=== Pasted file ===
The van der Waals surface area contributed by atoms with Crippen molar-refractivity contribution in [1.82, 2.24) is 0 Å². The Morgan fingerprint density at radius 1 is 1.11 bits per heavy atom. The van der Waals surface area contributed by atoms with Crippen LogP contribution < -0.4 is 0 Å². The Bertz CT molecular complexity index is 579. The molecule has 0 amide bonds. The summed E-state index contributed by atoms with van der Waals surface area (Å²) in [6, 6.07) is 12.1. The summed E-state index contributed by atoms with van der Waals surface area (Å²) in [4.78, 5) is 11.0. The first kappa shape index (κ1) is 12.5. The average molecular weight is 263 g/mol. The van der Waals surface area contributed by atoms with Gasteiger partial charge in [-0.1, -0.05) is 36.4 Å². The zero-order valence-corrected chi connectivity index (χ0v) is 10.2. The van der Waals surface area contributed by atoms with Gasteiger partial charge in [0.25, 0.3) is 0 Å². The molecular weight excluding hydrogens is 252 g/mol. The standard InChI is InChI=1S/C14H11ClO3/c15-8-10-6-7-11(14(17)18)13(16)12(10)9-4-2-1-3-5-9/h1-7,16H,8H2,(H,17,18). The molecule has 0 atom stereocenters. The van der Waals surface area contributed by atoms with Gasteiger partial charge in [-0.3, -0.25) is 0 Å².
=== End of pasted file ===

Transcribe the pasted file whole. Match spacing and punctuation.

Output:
The van der Waals surface area contributed by atoms with Crippen molar-refractivity contribution in [1.82, 2.24) is 0 Å². The Morgan fingerprint density at radius 1 is 1.11 bits per heavy atom. The van der Waals surface area contributed by atoms with Crippen LogP contribution < -0.4 is 0 Å². The Bertz CT molecular complexity index is 579. The molecule has 0 amide bonds. The summed E-state index contributed by atoms with van der Waals surface area (Å²) in [6, 6.07) is 12.1. The summed E-state index contributed by atoms with van der Waals surface area (Å²) in [4.78, 5) is 11.0. The first kappa shape index (κ1) is 12.5. The average molecular weight is 263 g/mol. The van der Waals surface area contributed by atoms with Gasteiger partial charge in [-0.1, -0.05) is 36.4 Å². The zero-order valence-corrected chi connectivity index (χ0v) is 10.2. The van der Waals surface area contributed by atoms with Gasteiger partial charge in [0.25, 0.3) is 0 Å². The molecular weight excluding hydrogens is 252 g/mol. The standard InChI is InChI=1S/C14H11ClO3/c15-8-10-6-7-11(14(17)18)13(16)12(10)9-4-2-1-3-5-9/h1-7,16H,8H2,(H,17,18). The molecule has 0 atom stereocenters. The van der Waals surface area contributed by atoms with Gasteiger partial charge in [-0.3, -0.25) is 0 Å².